I’m sitting in my favorite hipster coffee shop in the entire city of Denver sipping a lavender latte out of a mason jar. I just returned from a day hanging out in the Family Area at The Gathering Place, the day shelter where I served during my full-time volunteer year with Urban Servant Corps. I reconnected with old coworkers, chatted with this year’s full-time volunteers, and played some serious Legos with my new four-year-old friends. Yesterday I shared coffee, lunch, and life giving conversation with fellow former volunteers and housemates. The day before, I wandered around downtown and to my favorite parks and coffee shops, retracing the paths my Chacos know so well. A dear college friend and I ventured into the mountains that still leave me in complete awe of their beauty. I drank delicious coffee and good beer and soaked in the Colorado sunshine. As I type this, I am feeling gloriously content.
I also managed to miss four buses in a row as I attempted to navigate public transportation, accidentally stood up my former USC-ers at happy hour, and scheduled and rescheduled coffee dates and visits because I simply could not seem to get my life together. My friend and I got lost on our mountain trail and remembered just how out of shape we are as we attempted to hike back to where we were supposed to be. I remembered the stress and emotional weight of working in a shelter and felt weirdly disoriented as I stepped back into a world that seems like a distant dream. Visiting my old haunts felt simultaneously comforting and a little lonely when I thought of the community of people who shared that intense, beautiful, messy year with me and the far-away places around the country where they now reside.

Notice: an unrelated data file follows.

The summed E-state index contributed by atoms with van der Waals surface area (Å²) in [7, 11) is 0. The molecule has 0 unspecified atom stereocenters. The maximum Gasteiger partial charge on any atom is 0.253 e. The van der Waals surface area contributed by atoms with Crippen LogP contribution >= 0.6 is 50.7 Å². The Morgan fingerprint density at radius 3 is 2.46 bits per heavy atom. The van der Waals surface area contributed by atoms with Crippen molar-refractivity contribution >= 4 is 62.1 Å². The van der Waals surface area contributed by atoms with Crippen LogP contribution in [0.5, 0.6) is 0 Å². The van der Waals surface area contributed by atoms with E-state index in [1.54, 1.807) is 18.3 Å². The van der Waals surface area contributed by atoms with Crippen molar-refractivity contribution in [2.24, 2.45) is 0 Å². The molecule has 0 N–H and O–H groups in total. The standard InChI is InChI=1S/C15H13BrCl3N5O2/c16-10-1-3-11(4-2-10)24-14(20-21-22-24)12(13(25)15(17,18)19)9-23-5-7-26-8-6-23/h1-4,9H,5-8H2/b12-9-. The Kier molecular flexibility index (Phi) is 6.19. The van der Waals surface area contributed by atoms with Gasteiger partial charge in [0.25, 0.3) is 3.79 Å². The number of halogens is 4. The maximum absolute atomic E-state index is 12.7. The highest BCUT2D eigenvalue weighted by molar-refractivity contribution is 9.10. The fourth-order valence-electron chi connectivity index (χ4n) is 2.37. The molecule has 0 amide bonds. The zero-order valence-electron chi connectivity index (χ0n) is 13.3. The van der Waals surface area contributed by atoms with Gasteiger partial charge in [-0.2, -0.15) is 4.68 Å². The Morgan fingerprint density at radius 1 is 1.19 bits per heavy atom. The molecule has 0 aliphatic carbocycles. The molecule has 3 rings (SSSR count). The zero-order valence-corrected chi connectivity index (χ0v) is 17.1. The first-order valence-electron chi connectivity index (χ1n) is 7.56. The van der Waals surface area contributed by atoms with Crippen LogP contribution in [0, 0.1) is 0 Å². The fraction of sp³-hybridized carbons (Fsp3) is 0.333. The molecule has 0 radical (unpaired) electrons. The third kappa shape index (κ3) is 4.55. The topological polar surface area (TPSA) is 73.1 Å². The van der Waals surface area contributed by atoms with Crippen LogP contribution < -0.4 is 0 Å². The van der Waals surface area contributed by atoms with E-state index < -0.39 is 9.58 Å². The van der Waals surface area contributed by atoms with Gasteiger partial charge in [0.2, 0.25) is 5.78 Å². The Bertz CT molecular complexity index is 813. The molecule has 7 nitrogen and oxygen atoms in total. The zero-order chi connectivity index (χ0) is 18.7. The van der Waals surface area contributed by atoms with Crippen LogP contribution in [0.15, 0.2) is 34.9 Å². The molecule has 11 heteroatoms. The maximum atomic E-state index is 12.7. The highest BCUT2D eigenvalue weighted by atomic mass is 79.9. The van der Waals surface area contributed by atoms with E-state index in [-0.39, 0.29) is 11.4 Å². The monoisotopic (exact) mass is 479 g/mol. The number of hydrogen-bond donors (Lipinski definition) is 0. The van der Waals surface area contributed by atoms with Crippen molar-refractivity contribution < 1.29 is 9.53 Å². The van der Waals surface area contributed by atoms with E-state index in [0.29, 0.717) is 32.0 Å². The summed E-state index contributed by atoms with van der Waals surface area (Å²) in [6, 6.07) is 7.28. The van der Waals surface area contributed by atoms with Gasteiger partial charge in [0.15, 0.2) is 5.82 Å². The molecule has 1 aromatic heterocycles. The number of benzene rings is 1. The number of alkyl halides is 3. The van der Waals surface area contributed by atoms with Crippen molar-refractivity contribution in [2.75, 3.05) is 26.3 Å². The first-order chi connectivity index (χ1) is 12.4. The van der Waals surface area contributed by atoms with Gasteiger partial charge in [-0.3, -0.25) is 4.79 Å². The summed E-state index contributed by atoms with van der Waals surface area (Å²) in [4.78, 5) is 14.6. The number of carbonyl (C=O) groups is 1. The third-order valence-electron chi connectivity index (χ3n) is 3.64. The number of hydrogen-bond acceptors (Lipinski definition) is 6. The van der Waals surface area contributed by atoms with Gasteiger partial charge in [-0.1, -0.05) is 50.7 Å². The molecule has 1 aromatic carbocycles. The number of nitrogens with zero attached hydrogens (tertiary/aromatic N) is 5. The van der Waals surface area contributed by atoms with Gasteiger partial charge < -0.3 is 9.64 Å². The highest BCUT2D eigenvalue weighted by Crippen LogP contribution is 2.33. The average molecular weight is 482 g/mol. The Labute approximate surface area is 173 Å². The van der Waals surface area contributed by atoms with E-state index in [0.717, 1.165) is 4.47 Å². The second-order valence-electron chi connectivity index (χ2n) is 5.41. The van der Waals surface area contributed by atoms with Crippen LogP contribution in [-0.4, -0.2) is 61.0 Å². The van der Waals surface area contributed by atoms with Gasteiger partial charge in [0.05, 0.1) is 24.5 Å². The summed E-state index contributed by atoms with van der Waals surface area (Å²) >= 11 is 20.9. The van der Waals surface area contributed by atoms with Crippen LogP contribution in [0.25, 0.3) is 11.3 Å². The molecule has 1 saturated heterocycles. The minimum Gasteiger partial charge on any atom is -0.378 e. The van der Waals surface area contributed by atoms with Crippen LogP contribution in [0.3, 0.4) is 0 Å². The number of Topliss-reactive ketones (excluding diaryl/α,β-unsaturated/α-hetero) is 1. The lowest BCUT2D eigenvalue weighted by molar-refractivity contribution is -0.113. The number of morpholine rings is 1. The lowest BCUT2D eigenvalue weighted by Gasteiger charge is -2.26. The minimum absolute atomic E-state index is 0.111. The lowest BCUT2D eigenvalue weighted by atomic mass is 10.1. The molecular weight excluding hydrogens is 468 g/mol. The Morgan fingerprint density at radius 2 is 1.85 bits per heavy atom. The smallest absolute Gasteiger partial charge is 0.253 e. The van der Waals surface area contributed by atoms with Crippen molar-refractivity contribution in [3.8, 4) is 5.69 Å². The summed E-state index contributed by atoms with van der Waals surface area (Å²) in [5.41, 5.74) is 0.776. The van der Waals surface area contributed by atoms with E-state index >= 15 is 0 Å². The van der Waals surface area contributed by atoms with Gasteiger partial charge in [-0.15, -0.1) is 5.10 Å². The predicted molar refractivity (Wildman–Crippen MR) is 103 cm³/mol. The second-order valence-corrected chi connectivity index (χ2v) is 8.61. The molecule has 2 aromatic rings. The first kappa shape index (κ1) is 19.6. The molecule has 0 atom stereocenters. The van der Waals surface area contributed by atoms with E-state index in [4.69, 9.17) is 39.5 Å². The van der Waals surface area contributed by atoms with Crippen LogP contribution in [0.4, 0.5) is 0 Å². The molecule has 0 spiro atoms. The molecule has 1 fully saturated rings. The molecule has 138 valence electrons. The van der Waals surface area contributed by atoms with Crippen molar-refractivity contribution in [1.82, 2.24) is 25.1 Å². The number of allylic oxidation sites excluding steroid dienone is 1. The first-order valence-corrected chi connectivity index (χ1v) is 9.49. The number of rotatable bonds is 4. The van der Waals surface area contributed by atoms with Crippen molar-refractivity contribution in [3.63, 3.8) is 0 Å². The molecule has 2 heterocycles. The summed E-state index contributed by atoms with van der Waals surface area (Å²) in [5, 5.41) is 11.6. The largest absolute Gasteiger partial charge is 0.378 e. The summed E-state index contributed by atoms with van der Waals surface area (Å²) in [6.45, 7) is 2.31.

My visit to Denver has been in many ways a microcosm of my year of service in this city. It was exciting and fun and uncomfortable and painful all at once. But through each moment of joy and of reunion and nostalgia and each scheduling mishap and recognition of privilege and pang of loneliness, I felt entirely held in Grace. Grace from my good natured USC family who laughed off the fact that I accidentally ditched them all and rearranged their schedules to meet with me later; grace from the kiddos who asked me to play Legos and handed me a pile of crayons within minutes of me entering the Family Area; grace from a city that welcomed me with a Colorado sunshine-y embrace in one moment and reminded me that I still have so much to learn in the next.
Here’s to you, Denver: the city that taught me how to live loved and to love well in return. A city that is filled with imperfection and hurt and a complicated mix of narratives of power and privilege and oppression. A city in which the Spirit of abundant Grace continues to breathe Life and Love and Mercy.